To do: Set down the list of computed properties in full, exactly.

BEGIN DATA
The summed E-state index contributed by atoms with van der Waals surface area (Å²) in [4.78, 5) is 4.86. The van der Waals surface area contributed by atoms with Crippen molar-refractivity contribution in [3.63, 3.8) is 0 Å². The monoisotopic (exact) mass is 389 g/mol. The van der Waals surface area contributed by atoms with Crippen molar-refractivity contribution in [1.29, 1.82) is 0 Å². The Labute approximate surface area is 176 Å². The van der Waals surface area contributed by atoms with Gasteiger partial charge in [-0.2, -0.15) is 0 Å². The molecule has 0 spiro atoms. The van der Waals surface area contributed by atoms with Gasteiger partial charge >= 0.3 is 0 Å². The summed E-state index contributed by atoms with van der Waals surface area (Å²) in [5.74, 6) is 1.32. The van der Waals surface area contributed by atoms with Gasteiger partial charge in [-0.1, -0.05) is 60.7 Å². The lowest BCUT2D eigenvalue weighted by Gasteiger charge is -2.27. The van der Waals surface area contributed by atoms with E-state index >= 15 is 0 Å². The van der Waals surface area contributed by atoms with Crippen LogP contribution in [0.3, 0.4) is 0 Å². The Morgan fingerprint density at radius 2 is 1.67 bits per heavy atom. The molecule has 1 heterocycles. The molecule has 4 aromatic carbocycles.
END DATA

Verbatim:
The summed E-state index contributed by atoms with van der Waals surface area (Å²) in [4.78, 5) is 4.86. The van der Waals surface area contributed by atoms with Crippen molar-refractivity contribution in [3.63, 3.8) is 0 Å². The monoisotopic (exact) mass is 389 g/mol. The van der Waals surface area contributed by atoms with Crippen molar-refractivity contribution in [1.29, 1.82) is 0 Å². The Labute approximate surface area is 176 Å². The van der Waals surface area contributed by atoms with Gasteiger partial charge in [-0.2, -0.15) is 0 Å². The molecule has 0 spiro atoms. The van der Waals surface area contributed by atoms with Gasteiger partial charge >= 0.3 is 0 Å². The summed E-state index contributed by atoms with van der Waals surface area (Å²) in [5.74, 6) is 1.32. The van der Waals surface area contributed by atoms with Gasteiger partial charge in [-0.1, -0.05) is 60.7 Å². The lowest BCUT2D eigenvalue weighted by Gasteiger charge is -2.27. The van der Waals surface area contributed by atoms with E-state index >= 15 is 0 Å². The van der Waals surface area contributed by atoms with Crippen LogP contribution in [0.3, 0.4) is 0 Å². The Morgan fingerprint density at radius 2 is 1.67 bits per heavy atom. The molecule has 1 heterocycles. The molecule has 4 aromatic carbocycles.